The survey was created in QualtricsXM (January 2019), an online survey platform. The survey contains 84 questions broken up into six sections, including: consent to participate in research (two questions); demographic information (16 questions); basic questions such as number of donation cycles, compensation per cycle, eggs retrieved per cycle, knowledge of live birth in the oocyte recipient, and desire to meet donor-conceived children (33 questions); donation cycle type such as known, anonymous, identity release and shared donation (three questions); self-reported health conditions pre- and post-donation (15 questions); three sets of Likert-scale questions on satisfaction and informed consent; and final questions on how their experiences could be improved and an option to opt in for future surveys or interviews (11 questions). The survey took approximately 20 min to 1 h to complete, depending upon how many cycles a participant had undergone. As some data were collected on a per-cycle basis, donors who had undergone more cycles required more time to complete the survey.
      The link to the online survey and information about the study was provided to egg donor groups on social media, distributed to clinics and agencies, promoted through the We Are Egg Donors (WAED) online community (weareeggdonors.com), word of mouth, and made available on the OVADO Project website (eggdonorresearch.org). After clicking on the website link, or responding to e-mail and social media campaigns, prospective participants were directed to a contact form in order to receive the survey password by e-mail. Password protection helped to ensure that only current, former and prospective donors were able to access the survey in order to help increase data reliability. Prior to initiating the survey, participants were first presented with the IRB-approved consent form, which explained the scope of the survey and participant protections, and contained contact information to report any concerns. Participants were required to provide their initials granting their consent before proceeding to the survey proper.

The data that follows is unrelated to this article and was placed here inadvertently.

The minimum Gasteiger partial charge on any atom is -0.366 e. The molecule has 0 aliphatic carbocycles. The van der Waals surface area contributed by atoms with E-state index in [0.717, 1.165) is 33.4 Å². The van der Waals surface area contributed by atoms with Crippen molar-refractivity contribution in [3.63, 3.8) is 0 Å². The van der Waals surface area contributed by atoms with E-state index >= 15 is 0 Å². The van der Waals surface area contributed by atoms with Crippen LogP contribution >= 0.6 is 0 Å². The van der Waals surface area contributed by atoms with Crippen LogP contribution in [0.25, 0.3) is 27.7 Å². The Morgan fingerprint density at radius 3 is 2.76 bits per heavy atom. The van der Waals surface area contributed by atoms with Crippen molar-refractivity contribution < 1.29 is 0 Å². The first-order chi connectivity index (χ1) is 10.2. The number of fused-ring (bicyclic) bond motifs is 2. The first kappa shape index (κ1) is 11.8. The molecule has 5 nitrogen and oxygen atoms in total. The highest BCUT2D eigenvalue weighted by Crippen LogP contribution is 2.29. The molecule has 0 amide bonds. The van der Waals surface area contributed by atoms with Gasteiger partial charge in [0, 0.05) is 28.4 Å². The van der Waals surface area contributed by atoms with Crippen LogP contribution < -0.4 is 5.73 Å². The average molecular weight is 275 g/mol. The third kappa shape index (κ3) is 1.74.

Given that egg donation practices, consent processes and hormone protocols vary widely between clinics, and in different medical and cultural settings, for this exploratory research it was crucial to draw from as diverse a population as possible, rather than egg donors recruited from single private or university clinic programmes. As such, a ‘catchall’ approach was used to recruit egg donor participants from a wide range of practices. Recruitment criteria were also intentionally broad, given the overall lack of prior information on the study population and their experiences. This allowed for the inclusion of donors at various stages of the process, including current active donors who were still undergoing repeat cycles and former donors at any time after donation. In addition, prospective donors who had not yet completed one cycle were directed toward a pre-donation survey and were able to complete the follow-up survey after retrieval; prospective donors were not included in the current analysis as they were few in number and the degree to which their experiences would align with their pre-donation expectations was not yet known.
      This paper is a preliminary report on an ongoing broader investigation on decisions, experiences, health and well-being of egg donors. It focuses on demographic data contained in the survey, a series of Likert-scale responses regarding perceptions of informed consent and the donation experiences on a five-point agreeability scale, and a tick box of potential immediate and long-term risks associated with egg donation often addressed in the informed consent process. These experiences include reactions to stimulation medications and trigger shots, surgical procedures, recovery, and emotional/psychological ramifications, among others.
      On a separate list of possible complications, participants were asked which of the included health outcomes they recalled being advised of during their informed consent and screening processes. The list included known complications associated with egg donation – such as ovarian hyperstimulation syndrome (OHSS) and ovarian torsion – as well as side effects listed for each of the medications or medication classes used in ovarian stimulation protocols [e.g. gonadotrophin-releasing hormone (GnRH) agonist and GnRH antagonist hormones], and potential unknown long-term effects addressed in the literature, such as endometriosis and reproductive cancers (